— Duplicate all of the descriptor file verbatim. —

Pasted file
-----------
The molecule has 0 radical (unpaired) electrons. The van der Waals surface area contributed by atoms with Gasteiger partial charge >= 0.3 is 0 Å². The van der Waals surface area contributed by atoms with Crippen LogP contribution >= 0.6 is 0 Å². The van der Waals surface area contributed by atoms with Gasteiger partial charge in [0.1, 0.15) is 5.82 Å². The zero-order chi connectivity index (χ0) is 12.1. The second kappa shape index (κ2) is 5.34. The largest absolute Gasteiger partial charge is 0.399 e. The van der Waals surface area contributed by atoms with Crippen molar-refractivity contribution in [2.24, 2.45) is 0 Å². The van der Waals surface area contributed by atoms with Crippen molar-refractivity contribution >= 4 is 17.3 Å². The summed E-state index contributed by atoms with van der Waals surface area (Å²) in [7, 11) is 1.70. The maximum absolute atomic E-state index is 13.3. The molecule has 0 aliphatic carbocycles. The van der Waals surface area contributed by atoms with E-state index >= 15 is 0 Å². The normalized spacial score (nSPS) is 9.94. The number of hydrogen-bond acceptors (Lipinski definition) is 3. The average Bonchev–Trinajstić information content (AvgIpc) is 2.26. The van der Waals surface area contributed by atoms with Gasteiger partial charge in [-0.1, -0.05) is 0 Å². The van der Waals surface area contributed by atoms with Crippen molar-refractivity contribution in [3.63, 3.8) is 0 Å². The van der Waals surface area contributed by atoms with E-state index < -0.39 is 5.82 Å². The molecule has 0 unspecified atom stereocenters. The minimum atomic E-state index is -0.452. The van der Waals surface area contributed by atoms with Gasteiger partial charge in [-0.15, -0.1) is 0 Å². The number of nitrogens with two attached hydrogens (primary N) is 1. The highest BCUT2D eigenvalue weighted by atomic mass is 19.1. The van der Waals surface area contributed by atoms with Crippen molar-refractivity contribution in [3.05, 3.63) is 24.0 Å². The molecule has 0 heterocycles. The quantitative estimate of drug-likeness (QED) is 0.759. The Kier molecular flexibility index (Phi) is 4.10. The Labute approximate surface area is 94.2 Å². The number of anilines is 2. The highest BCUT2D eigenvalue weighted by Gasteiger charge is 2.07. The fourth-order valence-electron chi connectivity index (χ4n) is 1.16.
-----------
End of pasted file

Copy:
The molecule has 0 radical (unpaired) electrons. The van der Waals surface area contributed by atoms with Gasteiger partial charge >= 0.3 is 0 Å². The van der Waals surface area contributed by atoms with Crippen LogP contribution >= 0.6 is 0 Å². The van der Waals surface area contributed by atoms with Gasteiger partial charge in [0.1, 0.15) is 5.82 Å². The zero-order chi connectivity index (χ0) is 12.1. The second kappa shape index (κ2) is 5.34. The largest absolute Gasteiger partial charge is 0.399 e. The van der Waals surface area contributed by atoms with Crippen molar-refractivity contribution in [2.24, 2.45) is 0 Å². The van der Waals surface area contributed by atoms with Crippen molar-refractivity contribution >= 4 is 17.3 Å². The summed E-state index contributed by atoms with van der Waals surface area (Å²) in [7, 11) is 1.70. The maximum absolute atomic E-state index is 13.3. The molecule has 0 aliphatic carbocycles. The van der Waals surface area contributed by atoms with E-state index >= 15 is 0 Å². The normalized spacial score (nSPS) is 9.94. The number of hydrogen-bond acceptors (Lipinski definition) is 3. The average Bonchev–Trinajstić information content (AvgIpc) is 2.26. The van der Waals surface area contributed by atoms with Gasteiger partial charge in [-0.1, -0.05) is 0 Å². The van der Waals surface area contributed by atoms with Crippen molar-refractivity contribution in [3.63, 3.8) is 0 Å². The van der Waals surface area contributed by atoms with E-state index < -0.39 is 5.82 Å². The molecule has 0 unspecified atom stereocenters. The minimum atomic E-state index is -0.452. The van der Waals surface area contributed by atoms with Gasteiger partial charge in [-0.15, -0.1) is 0 Å². The number of nitrogens with two attached hydrogens (primary N) is 1. The highest BCUT2D eigenvalue weighted by atomic mass is 19.1. The van der Waals surface area contributed by atoms with Crippen molar-refractivity contribution in [3.05, 3.63) is 24.0 Å². The molecule has 0 heterocycles. The quantitative estimate of drug-likeness (QED) is 0.759. The Kier molecular flexibility index (Phi) is 4.10. The Labute approximate surface area is 94.2 Å². The number of anilines is 2. The highest BCUT2D eigenvalue weighted by Gasteiger charge is 2.07. The fourth-order valence-electron chi connectivity index (χ4n) is 1.16.